If you have ever lost power in your home and had only an electric stove or microwave, you certainly understand that cooking food can sometimes become a bit of a problem. In fact, with no power, you don’t have a place to actually cook food, severely limiting your choices on what you are able to eat.
Even when there is power, electric stoves have serious sustainability issues. While modern electric stoves may seem cleaner and more convenient than wood stoves, they are much more inefficient. Cooking on an electric stove is one of the least sustainable methods of cooking. When fossil or biomass fuels are converted into electricity, it has an efficiency rating of between 20-45%. The rest is lost in heat during electricity generation. On top of that, the way that electric stoves work is also inefficient. A lot of energy is lost through the burner and cooking utensils.
If you are trying to reduce their carbon footprint or live off-grid, you may be surprised at how much energy you consume through cooking. Therefore, we’d like to suggest that you consider skipping the electrical middleman and try some alternative forms of cooking your meals.
Wood Burning Cook Stoves
Wood burning cook stoves may seem nostalgic, or inefficient, or even a smoky dangerous tool, but for those who have mastered their use they have a lot of uses. A good wood burning stove can do more than just heat your food. It can also heat your home and serve as a hot water heater.
While it is possible to find antique wood stoves that are still in good working order, there are many manufacturers that are producing wood burning stoves. Many of these make use of modern efficiencies such as improved flue controls, warmers, or a glass firebox door that will allow you to see inside to check the fire. Some of the older stoves weigh more than 600 pounds and the newer models can be much lighter.
Below is a small list of some of the major wood burning cook stove manufacturers and distributors along with their websites:
Heartland – (http://www.agamarvel.com/heartland/products/woodburning-cookstoves/)
Homewood Stoves (http://www.homewoodstoves.co.nz/)
Cooking on a wood stove
Many people claim that food prepared on a wood burning stove tastes better because the process is both slower and more thorough. While it can take a bit of practice to be able to successfully prepare meals using a wood burning stove, it’s worth learning the skill.
Having a good supply of dry, seasoned firewood on hand is a good place to start. Different types or species of wood burn differently. Hard woods such as oak, elder, walnut, and hickory burn longer and throw off an even heat. Soft woods such as pine should only be used as kindling or to start a fire that you want to get hot quickly. Fortunately, you don’t need that much wood to keep a wood burning stove going compared to a fireplace.
Regardless of the type of wood you are using, it is a good idea for firewood to be split and left to season for a period of at least six months. Six months is a good place to start. The pieces should be cut into lengths small enough to allow them to fit into your stove’s firebox, yet not so small that they burn up too quickly. You may also want to have some whole logs for days you’ll be cooking all day. These burn much slower, but also take much longer to dry. Using wet wood will make your woodstove smoke and build up deposits that can cause a chimney fire!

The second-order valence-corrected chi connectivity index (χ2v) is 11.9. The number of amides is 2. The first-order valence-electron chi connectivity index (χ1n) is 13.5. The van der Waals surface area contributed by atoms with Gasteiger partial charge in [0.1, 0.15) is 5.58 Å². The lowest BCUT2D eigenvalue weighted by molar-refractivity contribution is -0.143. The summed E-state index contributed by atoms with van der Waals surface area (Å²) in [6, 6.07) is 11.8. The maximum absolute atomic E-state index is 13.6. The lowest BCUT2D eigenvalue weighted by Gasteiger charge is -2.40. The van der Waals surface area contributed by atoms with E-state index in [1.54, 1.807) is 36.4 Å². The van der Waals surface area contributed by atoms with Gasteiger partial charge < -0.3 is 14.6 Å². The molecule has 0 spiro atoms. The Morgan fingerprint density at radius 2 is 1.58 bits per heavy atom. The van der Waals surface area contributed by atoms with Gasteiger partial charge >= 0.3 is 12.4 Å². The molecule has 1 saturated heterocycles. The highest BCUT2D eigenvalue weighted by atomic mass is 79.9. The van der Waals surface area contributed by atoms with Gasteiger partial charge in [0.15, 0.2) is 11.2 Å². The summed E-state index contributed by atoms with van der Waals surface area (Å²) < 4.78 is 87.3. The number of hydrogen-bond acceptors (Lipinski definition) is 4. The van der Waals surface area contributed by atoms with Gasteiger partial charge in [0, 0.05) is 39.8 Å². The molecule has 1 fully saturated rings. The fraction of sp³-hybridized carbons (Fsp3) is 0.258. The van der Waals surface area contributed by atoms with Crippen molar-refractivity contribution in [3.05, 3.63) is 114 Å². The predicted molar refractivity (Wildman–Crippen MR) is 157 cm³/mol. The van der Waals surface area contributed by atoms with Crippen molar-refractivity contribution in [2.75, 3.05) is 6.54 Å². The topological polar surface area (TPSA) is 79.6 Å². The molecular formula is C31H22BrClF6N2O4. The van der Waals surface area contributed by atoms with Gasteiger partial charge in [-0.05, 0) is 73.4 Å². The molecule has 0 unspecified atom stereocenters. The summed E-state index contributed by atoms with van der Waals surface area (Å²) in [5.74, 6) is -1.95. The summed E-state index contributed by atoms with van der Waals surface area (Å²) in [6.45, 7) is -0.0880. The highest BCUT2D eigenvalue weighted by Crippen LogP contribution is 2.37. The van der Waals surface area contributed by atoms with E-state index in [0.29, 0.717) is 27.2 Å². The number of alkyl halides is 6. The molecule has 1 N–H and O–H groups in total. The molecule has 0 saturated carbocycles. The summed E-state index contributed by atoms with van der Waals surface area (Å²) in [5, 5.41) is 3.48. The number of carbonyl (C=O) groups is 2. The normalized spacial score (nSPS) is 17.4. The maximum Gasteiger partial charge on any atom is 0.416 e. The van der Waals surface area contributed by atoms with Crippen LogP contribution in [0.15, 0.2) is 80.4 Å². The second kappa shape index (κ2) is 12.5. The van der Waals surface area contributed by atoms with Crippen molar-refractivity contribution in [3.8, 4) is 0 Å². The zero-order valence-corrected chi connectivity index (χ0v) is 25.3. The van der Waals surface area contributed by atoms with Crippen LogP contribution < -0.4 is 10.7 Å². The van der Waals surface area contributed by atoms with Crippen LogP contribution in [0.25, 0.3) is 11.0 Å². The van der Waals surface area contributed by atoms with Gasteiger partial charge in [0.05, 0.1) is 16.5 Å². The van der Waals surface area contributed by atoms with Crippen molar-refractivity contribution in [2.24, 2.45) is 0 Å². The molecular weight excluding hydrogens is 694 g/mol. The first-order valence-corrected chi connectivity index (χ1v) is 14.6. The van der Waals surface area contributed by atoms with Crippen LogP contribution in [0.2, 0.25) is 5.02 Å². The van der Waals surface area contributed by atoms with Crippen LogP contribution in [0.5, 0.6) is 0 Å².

The firebox is where you will be burning your wood. The firebox is usually located on the left side of the stove. Directly above the firebox is the Broiler drawer where a grill can be inserted. Most stoves have grooves in the firebox that will hold the grill. Broiling is usually done over a bed of coals and not when the fire is too hot.
Directly below the fire box is the ash pit. Ashes should be removed regularly from the ash pit to make sure that there is adequate air flow for the stove and oven. If you’re cooking on the stove every day, you’ll need to clean it every day. Cook stoves come with a special ash broom to pull the ashes out. Remember that ashes can keep coals hot for a very long time. Dispose of the ashes into a metal bucket, preferably with a lid, so that they can be safely moved outdoors and away from the house.
Don’t just throw the ash from your wood fire away. Stove or fireplace ash is the best snow and ice melt you’ll ever find and is especially good on walkways and driveways. It won’t cause damage to stone, pavers or concrete. If the ash is kept dry, then it can also be used in the spring to balance out the soil in the garden. In a pinch, you can also use the ashes to make soap.
The top of the cook stove is called the hob. Inset into the top of the hob will be various round or square disks of metal called eyes. These eyes are removed during ash cleaning or for setting large pots of food inside for faster heating.
During operation, the gases from the burning fuel go up from the firebox and pass under the hob on the way to the stovepipe. The further away from the firebox your pot is on the hob, the cooler the temperature of the stove. The overall temperature of the stove depends on the wood you’re burning, how much you’re burning, your air damper controls, and where you put your pan on the stove. Balancing all of these factors is the tricky part of working with a wood stove.
If you want a hot fire, fill up the fire box with wood that is drier and then open the dampers and regulators up more to allow more air flow. Each stove is different, so you will want to find out what works best for your own unit. If you want to make the fire cooler, you simply stop stoking the fire box until it’s down to embers, then add a larger, hardwood log that will burn a long time and at a more even rate.